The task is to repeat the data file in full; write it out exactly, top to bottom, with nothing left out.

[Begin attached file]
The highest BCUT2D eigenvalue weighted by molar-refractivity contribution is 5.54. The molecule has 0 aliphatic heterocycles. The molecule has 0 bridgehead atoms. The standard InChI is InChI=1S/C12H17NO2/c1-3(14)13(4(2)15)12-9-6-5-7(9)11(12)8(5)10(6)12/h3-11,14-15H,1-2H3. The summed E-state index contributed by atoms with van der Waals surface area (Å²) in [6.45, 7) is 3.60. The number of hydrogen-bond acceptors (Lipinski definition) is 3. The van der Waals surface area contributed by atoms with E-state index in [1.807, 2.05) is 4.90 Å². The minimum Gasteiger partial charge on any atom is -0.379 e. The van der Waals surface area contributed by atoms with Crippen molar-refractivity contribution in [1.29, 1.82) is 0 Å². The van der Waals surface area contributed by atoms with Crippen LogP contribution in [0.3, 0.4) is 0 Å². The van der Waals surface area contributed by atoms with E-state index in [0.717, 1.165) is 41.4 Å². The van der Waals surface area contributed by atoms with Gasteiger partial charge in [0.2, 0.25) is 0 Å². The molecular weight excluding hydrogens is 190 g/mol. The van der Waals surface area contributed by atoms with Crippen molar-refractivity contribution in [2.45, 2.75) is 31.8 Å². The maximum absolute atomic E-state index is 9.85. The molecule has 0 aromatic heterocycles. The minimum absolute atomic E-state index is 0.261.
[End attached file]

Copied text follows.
The highest BCUT2D eigenvalue weighted by molar-refractivity contribution is 5.54. The molecule has 0 aliphatic heterocycles. The molecule has 0 bridgehead atoms. The standard InChI is InChI=1S/C12H17NO2/c1-3(14)13(4(2)15)12-9-6-5-7(9)11(12)8(5)10(6)12/h3-11,14-15H,1-2H3. The summed E-state index contributed by atoms with van der Waals surface area (Å²) in [6.45, 7) is 3.60. The number of hydrogen-bond acceptors (Lipinski definition) is 3. The van der Waals surface area contributed by atoms with E-state index in [1.807, 2.05) is 4.90 Å². The minimum Gasteiger partial charge on any atom is -0.379 e. The van der Waals surface area contributed by atoms with Crippen molar-refractivity contribution in [1.29, 1.82) is 0 Å². The van der Waals surface area contributed by atoms with Crippen LogP contribution in [0.3, 0.4) is 0 Å². The van der Waals surface area contributed by atoms with E-state index in [0.717, 1.165) is 41.4 Å². The van der Waals surface area contributed by atoms with Gasteiger partial charge in [0.2, 0.25) is 0 Å². The molecular weight excluding hydrogens is 190 g/mol. The van der Waals surface area contributed by atoms with Crippen molar-refractivity contribution in [2.45, 2.75) is 31.8 Å². The maximum absolute atomic E-state index is 9.85. The molecule has 0 aromatic heterocycles. The minimum absolute atomic E-state index is 0.261.